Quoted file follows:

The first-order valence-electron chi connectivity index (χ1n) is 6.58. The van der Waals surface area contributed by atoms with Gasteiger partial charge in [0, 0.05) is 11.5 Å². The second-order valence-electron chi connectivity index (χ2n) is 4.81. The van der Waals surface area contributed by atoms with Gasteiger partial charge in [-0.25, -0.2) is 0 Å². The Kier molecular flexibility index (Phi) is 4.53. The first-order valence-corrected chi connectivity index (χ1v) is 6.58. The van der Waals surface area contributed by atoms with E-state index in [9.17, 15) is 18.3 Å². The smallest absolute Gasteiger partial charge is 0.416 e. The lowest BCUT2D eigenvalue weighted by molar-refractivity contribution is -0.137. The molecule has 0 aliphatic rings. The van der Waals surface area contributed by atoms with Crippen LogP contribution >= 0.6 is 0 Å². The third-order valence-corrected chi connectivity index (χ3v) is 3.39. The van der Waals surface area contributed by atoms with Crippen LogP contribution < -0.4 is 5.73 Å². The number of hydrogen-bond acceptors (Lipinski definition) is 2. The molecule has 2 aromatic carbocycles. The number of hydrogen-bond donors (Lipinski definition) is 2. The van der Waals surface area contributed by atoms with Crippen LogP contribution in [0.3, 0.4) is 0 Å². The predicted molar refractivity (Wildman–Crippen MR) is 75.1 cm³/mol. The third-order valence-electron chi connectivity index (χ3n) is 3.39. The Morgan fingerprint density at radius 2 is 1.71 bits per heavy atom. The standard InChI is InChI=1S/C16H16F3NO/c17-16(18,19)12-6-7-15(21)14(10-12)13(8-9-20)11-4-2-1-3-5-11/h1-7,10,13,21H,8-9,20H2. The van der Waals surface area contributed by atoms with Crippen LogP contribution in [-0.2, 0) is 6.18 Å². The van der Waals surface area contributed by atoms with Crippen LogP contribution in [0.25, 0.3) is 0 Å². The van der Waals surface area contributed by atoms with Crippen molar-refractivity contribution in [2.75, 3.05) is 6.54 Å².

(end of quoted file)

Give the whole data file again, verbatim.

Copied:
The first-order valence-electron chi connectivity index (χ1n) is 6.58. The van der Waals surface area contributed by atoms with Gasteiger partial charge in [0, 0.05) is 11.5 Å². The second-order valence-electron chi connectivity index (χ2n) is 4.81. The van der Waals surface area contributed by atoms with Gasteiger partial charge in [-0.25, -0.2) is 0 Å². The Kier molecular flexibility index (Phi) is 4.53. The first-order valence-corrected chi connectivity index (χ1v) is 6.58. The van der Waals surface area contributed by atoms with E-state index in [9.17, 15) is 18.3 Å². The smallest absolute Gasteiger partial charge is 0.416 e. The lowest BCUT2D eigenvalue weighted by molar-refractivity contribution is -0.137. The molecule has 0 aliphatic rings. The van der Waals surface area contributed by atoms with Crippen LogP contribution >= 0.6 is 0 Å². The third-order valence-corrected chi connectivity index (χ3v) is 3.39. The van der Waals surface area contributed by atoms with Crippen LogP contribution < -0.4 is 5.73 Å². The number of hydrogen-bond acceptors (Lipinski definition) is 2. The molecule has 2 aromatic carbocycles. The number of hydrogen-bond donors (Lipinski definition) is 2. The van der Waals surface area contributed by atoms with Crippen LogP contribution in [0.3, 0.4) is 0 Å². The predicted molar refractivity (Wildman–Crippen MR) is 75.1 cm³/mol. The third-order valence-electron chi connectivity index (χ3n) is 3.39. The Morgan fingerprint density at radius 2 is 1.71 bits per heavy atom. The standard InChI is InChI=1S/C16H16F3NO/c17-16(18,19)12-6-7-15(21)14(10-12)13(8-9-20)11-4-2-1-3-5-11/h1-7,10,13,21H,8-9,20H2. The van der Waals surface area contributed by atoms with Crippen LogP contribution in [-0.2, 0) is 6.18 Å². The van der Waals surface area contributed by atoms with Crippen LogP contribution in [0.25, 0.3) is 0 Å². The van der Waals surface area contributed by atoms with Crippen molar-refractivity contribution in [2.75, 3.05) is 6.54 Å².